- Traditional software hosted in the cloud. At the same time that tier 1 and 2 ERP vendors with on-premises backgrounds are catching up by adding more modular and configurable options, SaaS ERP vendors are adding breadth and robustness to their features. One option is taking licensed on-premises software and hosting it in the cloud, thus leveraging the cloud’s hardware and IT infrastructure. Some cloud providers can effectively copy your entire ERP environment with its underlying software and operating systems.
- Mobility access. Test and examine an ERP vendor’s software agility by looking at its mobile device capability. Mobile devices can provide employees with quick access to manufacturing, inventory and customer data and reports, and that information may help to gain a competitive edge. Mobile ERP applications may also be a means of streamlining and accelerating certain business processes.
- Customization versus configuration. Today’s well-designed applications are modular and configurable, which helps to minimize customization and the associated cost. SaaS ERP still tends to be more configurable than traditional ERP software, but traditional vendors are catching up. Identify the areas where customization may be needed, including workflow, user access and privileges, data integration, reporting and security. Customization can be costly. The alternative is deciding where current business practices can be modified to fit with existing software’s off-the-shelf functionality.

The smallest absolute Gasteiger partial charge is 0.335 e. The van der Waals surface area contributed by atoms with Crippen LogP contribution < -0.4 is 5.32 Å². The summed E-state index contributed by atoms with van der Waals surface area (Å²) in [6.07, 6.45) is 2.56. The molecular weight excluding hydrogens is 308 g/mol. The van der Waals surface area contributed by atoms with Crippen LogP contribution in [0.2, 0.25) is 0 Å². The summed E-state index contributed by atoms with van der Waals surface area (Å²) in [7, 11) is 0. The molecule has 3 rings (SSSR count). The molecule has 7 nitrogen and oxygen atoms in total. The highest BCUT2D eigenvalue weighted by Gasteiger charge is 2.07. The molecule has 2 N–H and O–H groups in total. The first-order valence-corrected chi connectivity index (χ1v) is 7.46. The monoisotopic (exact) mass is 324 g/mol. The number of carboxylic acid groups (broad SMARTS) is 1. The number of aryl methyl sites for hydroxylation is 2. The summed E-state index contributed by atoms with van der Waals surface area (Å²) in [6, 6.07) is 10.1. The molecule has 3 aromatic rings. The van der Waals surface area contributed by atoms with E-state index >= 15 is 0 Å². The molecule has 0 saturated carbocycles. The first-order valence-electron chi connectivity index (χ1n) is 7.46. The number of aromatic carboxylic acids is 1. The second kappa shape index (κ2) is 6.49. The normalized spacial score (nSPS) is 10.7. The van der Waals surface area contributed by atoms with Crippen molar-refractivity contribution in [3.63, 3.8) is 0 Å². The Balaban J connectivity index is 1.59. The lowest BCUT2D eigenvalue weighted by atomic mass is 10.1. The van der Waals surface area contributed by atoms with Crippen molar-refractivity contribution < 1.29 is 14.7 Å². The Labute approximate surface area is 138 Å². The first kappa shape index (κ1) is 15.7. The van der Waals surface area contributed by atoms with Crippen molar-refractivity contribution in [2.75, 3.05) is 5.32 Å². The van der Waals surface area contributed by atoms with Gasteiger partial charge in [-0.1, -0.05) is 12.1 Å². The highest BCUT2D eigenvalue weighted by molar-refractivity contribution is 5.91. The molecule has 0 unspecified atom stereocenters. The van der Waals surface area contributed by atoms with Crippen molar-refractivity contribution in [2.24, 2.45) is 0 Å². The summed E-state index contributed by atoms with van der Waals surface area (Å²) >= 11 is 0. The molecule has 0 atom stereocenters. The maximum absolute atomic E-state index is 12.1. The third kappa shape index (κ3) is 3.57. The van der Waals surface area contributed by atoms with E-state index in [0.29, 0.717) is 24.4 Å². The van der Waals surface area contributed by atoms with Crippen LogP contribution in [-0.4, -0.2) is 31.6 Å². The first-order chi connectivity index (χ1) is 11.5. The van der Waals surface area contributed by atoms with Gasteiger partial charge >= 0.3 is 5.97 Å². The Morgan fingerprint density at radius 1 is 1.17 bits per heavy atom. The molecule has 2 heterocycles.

- Cloud operational practices and capabilities. The best cloud ERP providers can easily articulate and disclose their practices and certifications for data governance, compliance and security. Operational procedures should include automatic security surveillance and the ability to respond dynamically to changes in network, user and storage resources, all with customer visibility into such changes.
- Calculating costs of SaaS and on-premises ERP. A cloud ERP system should have simple and predictable monthly subscription fees. Some SaaS ERP vendors may initially sound less expensive, but with a full count of users, functions, storage and access all added together may be more expensive than originally thought. The comparable on-premises software costs include ERP application licensing, hardware and software infrastructure, software maintenance and update fees, IT staff allocations, rent, utilities and network costs. Both SaaS and on-premises ERP can include customization fees.
- ERP vendor’s understanding of the business. Understanding your manufacturing processes and needs is important for determining how well you can trust the vendor to eventually match its solution to the company’s environment.
Knowing your company’s strategic direction, then identifying its ERP functional requirements are important steps before determining the ERP short list. It is also important to determine what you want before delving into how it might be implemented. The SaaS ERP market for midmarket manufacturers has not yet taken off, but it is getting lots of attention. Given cloud computing’s bright future, aligning with a vendor that offers solid cloud ERP options will provide access to a range of ERP options that can help a company remain competitive.
ABOUT THE AUTHOR
Liz Garnand is a principal at Newport Consulting Group where she works in the strategy and operations practice, focusing on marketing and business growth. Email her at firstname.lastname@example.org or follow her on Twitter (LizGarnand).